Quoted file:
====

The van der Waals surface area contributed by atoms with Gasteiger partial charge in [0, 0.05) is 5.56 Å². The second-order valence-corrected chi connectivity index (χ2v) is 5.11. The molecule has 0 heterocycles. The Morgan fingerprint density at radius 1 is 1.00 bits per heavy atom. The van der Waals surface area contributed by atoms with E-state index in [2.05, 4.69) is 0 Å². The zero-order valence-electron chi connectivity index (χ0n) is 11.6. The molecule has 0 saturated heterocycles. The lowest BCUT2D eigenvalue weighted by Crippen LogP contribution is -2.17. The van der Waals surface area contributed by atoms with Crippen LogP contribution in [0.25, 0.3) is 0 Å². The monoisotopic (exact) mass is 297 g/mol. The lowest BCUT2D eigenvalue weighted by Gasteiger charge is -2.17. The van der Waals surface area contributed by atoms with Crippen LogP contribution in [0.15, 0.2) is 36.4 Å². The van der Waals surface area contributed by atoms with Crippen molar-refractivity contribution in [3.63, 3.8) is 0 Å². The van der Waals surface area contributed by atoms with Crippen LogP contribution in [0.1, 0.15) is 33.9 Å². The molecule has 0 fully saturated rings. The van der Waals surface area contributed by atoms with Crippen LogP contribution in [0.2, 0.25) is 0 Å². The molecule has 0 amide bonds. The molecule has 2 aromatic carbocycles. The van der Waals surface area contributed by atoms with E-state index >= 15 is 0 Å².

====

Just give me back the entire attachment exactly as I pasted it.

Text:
The van der Waals surface area contributed by atoms with Gasteiger partial charge in [0, 0.05) is 5.56 Å². The second-order valence-corrected chi connectivity index (χ2v) is 5.11. The molecule has 0 heterocycles. The Morgan fingerprint density at radius 1 is 1.00 bits per heavy atom. The van der Waals surface area contributed by atoms with E-state index in [2.05, 4.69) is 0 Å². The zero-order valence-electron chi connectivity index (χ0n) is 11.6. The molecule has 0 saturated heterocycles. The lowest BCUT2D eigenvalue weighted by Crippen LogP contribution is -2.17. The van der Waals surface area contributed by atoms with Crippen LogP contribution in [0.25, 0.3) is 0 Å². The monoisotopic (exact) mass is 297 g/mol. The lowest BCUT2D eigenvalue weighted by Gasteiger charge is -2.17. The van der Waals surface area contributed by atoms with Crippen LogP contribution in [0.15, 0.2) is 36.4 Å². The van der Waals surface area contributed by atoms with Crippen molar-refractivity contribution in [3.63, 3.8) is 0 Å². The van der Waals surface area contributed by atoms with Crippen LogP contribution in [0.1, 0.15) is 33.9 Å². The molecule has 0 fully saturated rings. The van der Waals surface area contributed by atoms with Crippen LogP contribution in [0.2, 0.25) is 0 Å². The molecule has 0 amide bonds. The molecule has 2 aromatic carbocycles. The van der Waals surface area contributed by atoms with E-state index >= 15 is 0 Å².